Friday, September 5, 2008

Interview with Jennifer Ashley

I’d like to welcome our guest today, Jennifer Ashley. It’s a pleasure having you come visit us at Much Cheaper Than Therapy, where chocolate is plentiful and advice is free. So grab some chocolate and a lounge chair. Your therapy session has begun.

I understand you have a new release out called Immortals: The Redeeming. Can you tell us a little bit about your fabulous new book?


This book continues the Immortals series that we started last year. The Immortals is a “continuity” series written by three authors, me (Jennifer Ashley), Joy Nash, and Robin Popp. The first four books introduce four Immortal brothers and their quest to find the fifth brother, Tain, who has been captured and tortured by a mega-demon.

The Redeeming is Tain’s story. After 700 years of torture, can he ever truly heal? And can he find happiness with a half-demon woman? He needs Samantha’s help, because bad things are going on in the city of Los Angeles, and Samantha, a detective in LAPD’s paranormal division, is the only one he can turn to.

What made you decide to write in this genre?

I didn’t grow up reading romance; I grew up reading fantasy: Andre Norton, C.S. Lewis, and Tolkein, and then in college Terry Brooks, David Eddings, Barbara Hambly, and other terrific fantasy authors. My first attempts at novels were fantasy, and my first ever sale was to Marion Zimmer Bradley’s Fantasy Magazine.

I made the jump to romance because I wanted more romance in my fantasy. At the time I started writing no editor wanted to see paranormal romance, so I started off in historical romance (being a history buff as well). Once editors started wanting more and more paranormals, I went back to the paranormals I’d always longed to do.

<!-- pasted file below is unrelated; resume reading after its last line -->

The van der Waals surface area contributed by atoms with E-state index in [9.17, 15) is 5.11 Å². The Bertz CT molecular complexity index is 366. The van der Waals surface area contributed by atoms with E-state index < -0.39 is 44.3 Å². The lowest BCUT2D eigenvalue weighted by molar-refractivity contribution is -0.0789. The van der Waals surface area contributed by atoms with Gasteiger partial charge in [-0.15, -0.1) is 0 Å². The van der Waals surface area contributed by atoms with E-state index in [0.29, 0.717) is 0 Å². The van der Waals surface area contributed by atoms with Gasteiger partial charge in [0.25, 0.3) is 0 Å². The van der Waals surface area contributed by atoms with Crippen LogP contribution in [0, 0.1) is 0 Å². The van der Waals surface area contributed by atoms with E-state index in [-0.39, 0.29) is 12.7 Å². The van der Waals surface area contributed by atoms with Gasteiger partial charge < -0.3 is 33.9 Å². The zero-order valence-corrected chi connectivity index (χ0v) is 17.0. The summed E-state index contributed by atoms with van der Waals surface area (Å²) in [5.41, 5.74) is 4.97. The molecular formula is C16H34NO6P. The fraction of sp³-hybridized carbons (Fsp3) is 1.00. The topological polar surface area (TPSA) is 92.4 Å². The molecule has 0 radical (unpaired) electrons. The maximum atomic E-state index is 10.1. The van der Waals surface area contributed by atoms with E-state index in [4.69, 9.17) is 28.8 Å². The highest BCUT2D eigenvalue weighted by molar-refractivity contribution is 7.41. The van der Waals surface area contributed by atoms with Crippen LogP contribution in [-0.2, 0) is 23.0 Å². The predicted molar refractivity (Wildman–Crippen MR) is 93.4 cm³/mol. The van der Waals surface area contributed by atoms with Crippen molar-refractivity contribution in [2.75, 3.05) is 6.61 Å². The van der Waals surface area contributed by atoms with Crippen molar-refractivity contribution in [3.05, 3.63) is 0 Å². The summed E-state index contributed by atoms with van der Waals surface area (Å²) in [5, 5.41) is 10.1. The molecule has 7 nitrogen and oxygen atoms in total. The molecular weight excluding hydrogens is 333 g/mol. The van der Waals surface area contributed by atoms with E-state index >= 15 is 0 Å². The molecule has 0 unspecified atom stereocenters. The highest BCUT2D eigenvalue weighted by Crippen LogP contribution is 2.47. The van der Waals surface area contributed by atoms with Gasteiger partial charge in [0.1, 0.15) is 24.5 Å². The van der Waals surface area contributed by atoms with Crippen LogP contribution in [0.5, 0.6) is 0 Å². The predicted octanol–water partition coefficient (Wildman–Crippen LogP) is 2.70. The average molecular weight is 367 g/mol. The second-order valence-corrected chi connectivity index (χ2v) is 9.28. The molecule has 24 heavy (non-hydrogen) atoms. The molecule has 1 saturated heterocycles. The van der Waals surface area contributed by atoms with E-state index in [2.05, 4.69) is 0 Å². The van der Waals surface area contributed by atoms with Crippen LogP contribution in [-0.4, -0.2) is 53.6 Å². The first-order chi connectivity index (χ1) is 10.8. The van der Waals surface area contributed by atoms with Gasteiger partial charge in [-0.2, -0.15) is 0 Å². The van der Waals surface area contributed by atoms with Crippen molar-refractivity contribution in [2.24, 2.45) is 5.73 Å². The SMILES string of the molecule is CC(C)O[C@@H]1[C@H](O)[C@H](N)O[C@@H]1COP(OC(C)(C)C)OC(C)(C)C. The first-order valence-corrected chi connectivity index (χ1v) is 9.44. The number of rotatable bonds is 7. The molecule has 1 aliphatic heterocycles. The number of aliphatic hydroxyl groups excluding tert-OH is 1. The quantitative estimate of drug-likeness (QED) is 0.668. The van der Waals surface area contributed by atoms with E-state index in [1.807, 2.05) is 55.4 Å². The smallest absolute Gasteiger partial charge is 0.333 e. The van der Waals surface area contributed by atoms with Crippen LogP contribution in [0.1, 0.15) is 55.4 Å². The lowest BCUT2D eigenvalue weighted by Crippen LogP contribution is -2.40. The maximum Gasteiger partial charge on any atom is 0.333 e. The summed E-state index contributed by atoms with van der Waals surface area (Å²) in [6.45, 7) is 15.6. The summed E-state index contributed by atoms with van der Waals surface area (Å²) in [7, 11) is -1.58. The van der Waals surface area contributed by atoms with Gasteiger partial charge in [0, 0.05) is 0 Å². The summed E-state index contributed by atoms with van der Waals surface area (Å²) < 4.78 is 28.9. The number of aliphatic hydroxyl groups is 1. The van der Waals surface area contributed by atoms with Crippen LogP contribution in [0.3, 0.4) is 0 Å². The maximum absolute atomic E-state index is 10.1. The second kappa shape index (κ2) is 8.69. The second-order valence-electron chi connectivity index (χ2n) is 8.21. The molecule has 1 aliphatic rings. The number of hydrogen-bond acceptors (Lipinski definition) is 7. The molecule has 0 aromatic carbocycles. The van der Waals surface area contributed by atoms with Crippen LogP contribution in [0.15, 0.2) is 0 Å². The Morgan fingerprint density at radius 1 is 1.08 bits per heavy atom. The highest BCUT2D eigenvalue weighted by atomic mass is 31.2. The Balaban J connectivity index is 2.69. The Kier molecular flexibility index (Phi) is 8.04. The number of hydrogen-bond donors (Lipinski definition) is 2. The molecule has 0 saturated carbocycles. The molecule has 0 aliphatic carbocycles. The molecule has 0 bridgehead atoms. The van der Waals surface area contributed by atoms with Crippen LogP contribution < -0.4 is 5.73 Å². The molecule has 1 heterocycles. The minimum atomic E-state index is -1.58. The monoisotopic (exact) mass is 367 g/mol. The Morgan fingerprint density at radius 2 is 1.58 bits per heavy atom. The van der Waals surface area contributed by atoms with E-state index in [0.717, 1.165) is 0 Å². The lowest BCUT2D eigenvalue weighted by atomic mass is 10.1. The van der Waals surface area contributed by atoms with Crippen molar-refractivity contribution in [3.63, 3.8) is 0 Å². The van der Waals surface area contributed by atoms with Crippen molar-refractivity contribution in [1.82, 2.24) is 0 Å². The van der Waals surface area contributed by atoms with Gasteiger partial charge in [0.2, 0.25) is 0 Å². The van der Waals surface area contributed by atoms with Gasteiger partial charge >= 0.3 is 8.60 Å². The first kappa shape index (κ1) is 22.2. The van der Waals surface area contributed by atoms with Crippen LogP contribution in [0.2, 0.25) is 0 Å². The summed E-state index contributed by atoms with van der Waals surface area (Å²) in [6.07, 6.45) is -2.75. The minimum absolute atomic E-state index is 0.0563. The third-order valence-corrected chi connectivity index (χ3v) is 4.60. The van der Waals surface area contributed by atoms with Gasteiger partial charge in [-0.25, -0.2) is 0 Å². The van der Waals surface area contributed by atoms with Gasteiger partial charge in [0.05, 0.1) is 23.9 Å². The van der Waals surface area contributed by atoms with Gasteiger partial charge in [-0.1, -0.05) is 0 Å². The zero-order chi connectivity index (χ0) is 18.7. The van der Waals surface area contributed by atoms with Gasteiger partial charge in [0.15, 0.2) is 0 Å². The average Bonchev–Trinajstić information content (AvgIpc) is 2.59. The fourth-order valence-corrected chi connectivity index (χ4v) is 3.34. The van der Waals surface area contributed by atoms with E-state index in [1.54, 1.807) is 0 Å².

At first I did historical/paranormals, then I came up with the idea of Immortals and sold that. I plan to continue writing both historicals and paranormals, which satisfies my cravings in both subgenres.

Where did you get your idea for this particular book?

For the Immortals, I’d had the idea swimming around in my head for quite some time—five warriors called by a spell to people who needed them throughout time. I planned to pair up each Immortal warrior with a person who’d called them. When I pitched the idea as a continuity series, that tightened up to have one adventure that arced through four books. Robin, Joy, and I brainstormed like crazy to build the world. I ended up with something much better than the original idea.

Which character did you like writing about the most, and why?

I have no clue. :-) Today while updating my website, I realized I have 32 published works out there and nine more contracted. Decided which character I like best is impossible, even if I look at just one work.

Tain was terrific to write. He was so tortured and angry, and at the same time so compassionate. That pull in him was interesting to explore. I also like Samantha, a no-nonsense cop. She can kick butt, but she’s not annoying about it.

Tell us about how you develop your characters. Do you create character sheets, do interviews, that sort of thing? How does your research and/or world affect your character development?